Kingwood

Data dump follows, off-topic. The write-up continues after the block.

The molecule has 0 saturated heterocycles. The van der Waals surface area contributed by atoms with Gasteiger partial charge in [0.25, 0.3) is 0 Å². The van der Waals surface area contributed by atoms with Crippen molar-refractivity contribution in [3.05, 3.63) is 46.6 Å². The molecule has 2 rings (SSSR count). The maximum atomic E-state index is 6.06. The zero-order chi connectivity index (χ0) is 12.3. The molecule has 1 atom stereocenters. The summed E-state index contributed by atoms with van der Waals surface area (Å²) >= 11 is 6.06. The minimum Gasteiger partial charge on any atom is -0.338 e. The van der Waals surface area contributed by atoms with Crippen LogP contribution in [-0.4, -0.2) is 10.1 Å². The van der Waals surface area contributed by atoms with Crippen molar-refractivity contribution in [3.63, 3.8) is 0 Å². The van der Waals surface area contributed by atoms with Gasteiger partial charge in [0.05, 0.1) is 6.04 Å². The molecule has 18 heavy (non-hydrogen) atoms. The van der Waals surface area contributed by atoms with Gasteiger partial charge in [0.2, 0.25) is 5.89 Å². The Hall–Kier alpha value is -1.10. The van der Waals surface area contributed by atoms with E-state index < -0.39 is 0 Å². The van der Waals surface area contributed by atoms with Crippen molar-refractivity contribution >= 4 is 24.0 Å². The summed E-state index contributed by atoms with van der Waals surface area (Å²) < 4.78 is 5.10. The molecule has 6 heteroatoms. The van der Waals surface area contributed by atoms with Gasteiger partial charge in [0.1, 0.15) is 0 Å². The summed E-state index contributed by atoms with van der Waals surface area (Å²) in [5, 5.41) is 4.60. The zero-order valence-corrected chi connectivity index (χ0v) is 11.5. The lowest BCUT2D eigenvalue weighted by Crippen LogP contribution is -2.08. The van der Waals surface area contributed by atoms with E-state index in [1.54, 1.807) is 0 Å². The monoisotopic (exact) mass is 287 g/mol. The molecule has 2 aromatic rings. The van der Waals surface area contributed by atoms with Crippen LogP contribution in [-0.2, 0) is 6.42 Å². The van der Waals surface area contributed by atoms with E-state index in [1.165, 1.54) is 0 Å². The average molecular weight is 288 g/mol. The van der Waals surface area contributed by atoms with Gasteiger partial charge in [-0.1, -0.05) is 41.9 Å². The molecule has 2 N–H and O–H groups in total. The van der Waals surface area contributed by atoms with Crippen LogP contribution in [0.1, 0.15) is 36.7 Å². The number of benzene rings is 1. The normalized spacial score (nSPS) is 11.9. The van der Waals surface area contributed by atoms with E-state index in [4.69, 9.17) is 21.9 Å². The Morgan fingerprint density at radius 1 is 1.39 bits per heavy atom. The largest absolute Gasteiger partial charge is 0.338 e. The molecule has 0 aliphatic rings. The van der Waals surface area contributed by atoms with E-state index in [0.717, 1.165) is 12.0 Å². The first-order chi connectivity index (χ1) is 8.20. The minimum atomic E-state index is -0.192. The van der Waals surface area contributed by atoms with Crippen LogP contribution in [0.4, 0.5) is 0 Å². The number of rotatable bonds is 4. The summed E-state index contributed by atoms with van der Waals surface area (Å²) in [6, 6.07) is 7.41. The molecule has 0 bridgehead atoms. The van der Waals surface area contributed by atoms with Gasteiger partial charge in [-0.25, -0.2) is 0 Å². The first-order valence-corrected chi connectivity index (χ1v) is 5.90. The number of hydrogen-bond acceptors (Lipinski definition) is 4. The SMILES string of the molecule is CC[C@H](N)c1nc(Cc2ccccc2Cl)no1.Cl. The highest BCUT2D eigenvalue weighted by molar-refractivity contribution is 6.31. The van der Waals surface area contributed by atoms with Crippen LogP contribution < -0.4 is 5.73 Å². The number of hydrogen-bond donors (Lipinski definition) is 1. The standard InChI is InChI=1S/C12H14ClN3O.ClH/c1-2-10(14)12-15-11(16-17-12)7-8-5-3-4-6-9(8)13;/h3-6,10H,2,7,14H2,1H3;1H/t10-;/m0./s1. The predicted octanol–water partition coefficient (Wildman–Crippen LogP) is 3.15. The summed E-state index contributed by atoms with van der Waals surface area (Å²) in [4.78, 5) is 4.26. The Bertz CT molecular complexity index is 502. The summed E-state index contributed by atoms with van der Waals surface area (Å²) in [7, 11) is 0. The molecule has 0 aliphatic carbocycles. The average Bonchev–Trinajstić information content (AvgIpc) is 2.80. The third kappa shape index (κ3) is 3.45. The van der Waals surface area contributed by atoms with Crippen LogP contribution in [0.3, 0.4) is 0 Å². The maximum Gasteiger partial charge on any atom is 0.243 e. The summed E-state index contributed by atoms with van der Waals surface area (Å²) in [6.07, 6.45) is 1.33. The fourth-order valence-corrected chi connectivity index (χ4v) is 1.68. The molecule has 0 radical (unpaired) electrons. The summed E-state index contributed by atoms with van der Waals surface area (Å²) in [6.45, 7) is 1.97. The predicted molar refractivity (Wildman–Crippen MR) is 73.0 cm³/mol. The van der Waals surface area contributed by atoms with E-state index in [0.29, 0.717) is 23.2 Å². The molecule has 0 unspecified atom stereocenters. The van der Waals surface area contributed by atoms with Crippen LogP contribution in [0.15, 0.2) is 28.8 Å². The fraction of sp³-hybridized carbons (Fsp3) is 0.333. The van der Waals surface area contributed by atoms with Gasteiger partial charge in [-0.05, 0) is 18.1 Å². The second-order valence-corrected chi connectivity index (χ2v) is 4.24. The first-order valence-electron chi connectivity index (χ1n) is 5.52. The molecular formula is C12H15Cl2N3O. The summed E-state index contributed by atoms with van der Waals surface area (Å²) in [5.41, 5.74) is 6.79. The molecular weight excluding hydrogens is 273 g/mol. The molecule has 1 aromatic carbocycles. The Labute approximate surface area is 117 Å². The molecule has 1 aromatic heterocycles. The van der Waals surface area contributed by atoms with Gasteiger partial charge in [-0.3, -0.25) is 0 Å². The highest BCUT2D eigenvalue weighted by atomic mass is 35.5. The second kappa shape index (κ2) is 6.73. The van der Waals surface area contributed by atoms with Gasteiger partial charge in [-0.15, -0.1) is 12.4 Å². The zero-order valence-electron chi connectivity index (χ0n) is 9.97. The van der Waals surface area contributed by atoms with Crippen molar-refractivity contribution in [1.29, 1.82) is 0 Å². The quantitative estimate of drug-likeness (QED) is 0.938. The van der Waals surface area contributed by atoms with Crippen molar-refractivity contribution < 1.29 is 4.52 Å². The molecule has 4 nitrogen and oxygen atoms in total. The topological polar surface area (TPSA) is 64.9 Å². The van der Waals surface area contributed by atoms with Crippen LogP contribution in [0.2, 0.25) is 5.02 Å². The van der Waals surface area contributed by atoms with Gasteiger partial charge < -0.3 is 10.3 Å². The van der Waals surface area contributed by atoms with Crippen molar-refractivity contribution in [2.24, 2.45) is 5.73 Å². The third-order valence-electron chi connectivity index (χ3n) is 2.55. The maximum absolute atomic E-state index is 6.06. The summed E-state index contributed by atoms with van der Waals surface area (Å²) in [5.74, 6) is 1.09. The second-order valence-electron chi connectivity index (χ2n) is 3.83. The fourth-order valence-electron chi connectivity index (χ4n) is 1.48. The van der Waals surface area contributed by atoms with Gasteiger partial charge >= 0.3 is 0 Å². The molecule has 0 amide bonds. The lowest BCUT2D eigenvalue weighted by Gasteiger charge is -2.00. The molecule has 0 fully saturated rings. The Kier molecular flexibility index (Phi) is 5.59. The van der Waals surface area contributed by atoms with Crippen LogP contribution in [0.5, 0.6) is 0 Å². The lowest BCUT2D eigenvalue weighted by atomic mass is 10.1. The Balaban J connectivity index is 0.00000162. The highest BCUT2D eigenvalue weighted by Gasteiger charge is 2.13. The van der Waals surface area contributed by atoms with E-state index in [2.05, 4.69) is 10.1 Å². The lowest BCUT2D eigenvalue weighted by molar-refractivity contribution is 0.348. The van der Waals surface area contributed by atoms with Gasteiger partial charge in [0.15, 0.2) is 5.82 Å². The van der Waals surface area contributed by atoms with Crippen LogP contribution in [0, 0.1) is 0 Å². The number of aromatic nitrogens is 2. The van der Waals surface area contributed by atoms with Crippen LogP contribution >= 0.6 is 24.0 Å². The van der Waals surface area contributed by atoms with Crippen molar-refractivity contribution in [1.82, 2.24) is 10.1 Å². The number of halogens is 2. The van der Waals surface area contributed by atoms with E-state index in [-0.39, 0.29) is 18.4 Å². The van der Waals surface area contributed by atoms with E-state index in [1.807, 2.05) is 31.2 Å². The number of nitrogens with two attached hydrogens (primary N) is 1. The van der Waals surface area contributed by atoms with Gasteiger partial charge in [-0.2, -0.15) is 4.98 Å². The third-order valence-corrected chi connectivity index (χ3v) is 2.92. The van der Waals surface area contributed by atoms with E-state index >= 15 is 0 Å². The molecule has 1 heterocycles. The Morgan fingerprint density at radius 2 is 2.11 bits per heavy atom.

Common Name(s): KingwoodScientific Name: Dalbergia cearensisDistribution: Brazil (and occasionally from Mexico)Tree Size: 30-60 ft (10-20 m) tall, less than 2 ft (.6 m) trunk diameterAverage Dried Weight: 75 lbs/ft3 (1,200 kg/m3)Specific Gravity (Basic, 12% MC): .98, 1.20Janka Hardness: 3,340 lbf (17,240 N)Modulus of Rupture: No data availableElastic Modulus: No data availableCrushing Strength: No data availableShrinkage:No data availableColor/Appearance: Heartwood is a dark purplish or reddish brown with darker black streaks. Sapwood is a pale yellow.Grain/Texture: Grain is usually straight; occasionally interlocked. Fine, uniform texture and a high natural luster.Endgrain: Diffuse-porous; small pores in no specific arrangement; solitary and radial multiples of 2-3; heartwood deposits occasionally present; growth rings distinct due to seemingly marginal parenchyma bands; rays not visible without lens; parenchyma banded, apotracheal parenchyma diffuse-in-aggregates, paratracheal parenchyma vasicentric, and aliform.Rot Resistance: Reported as being very durable in decay resistance, and is also resistance to termites.Workability: Tends to be difficult to work due to its high density. Kingwood has a moderate blunting effect on cutters, and tearout can occur during planing if interlocked grain is present. Can be difficult to glue due to natural oils and high density. Turns very well and takes a high polish.Odor: Distinct, rosewood-like odor when being worked.Allergies/Toxicity: Although severe reactions are quite … Continue reading Kingwood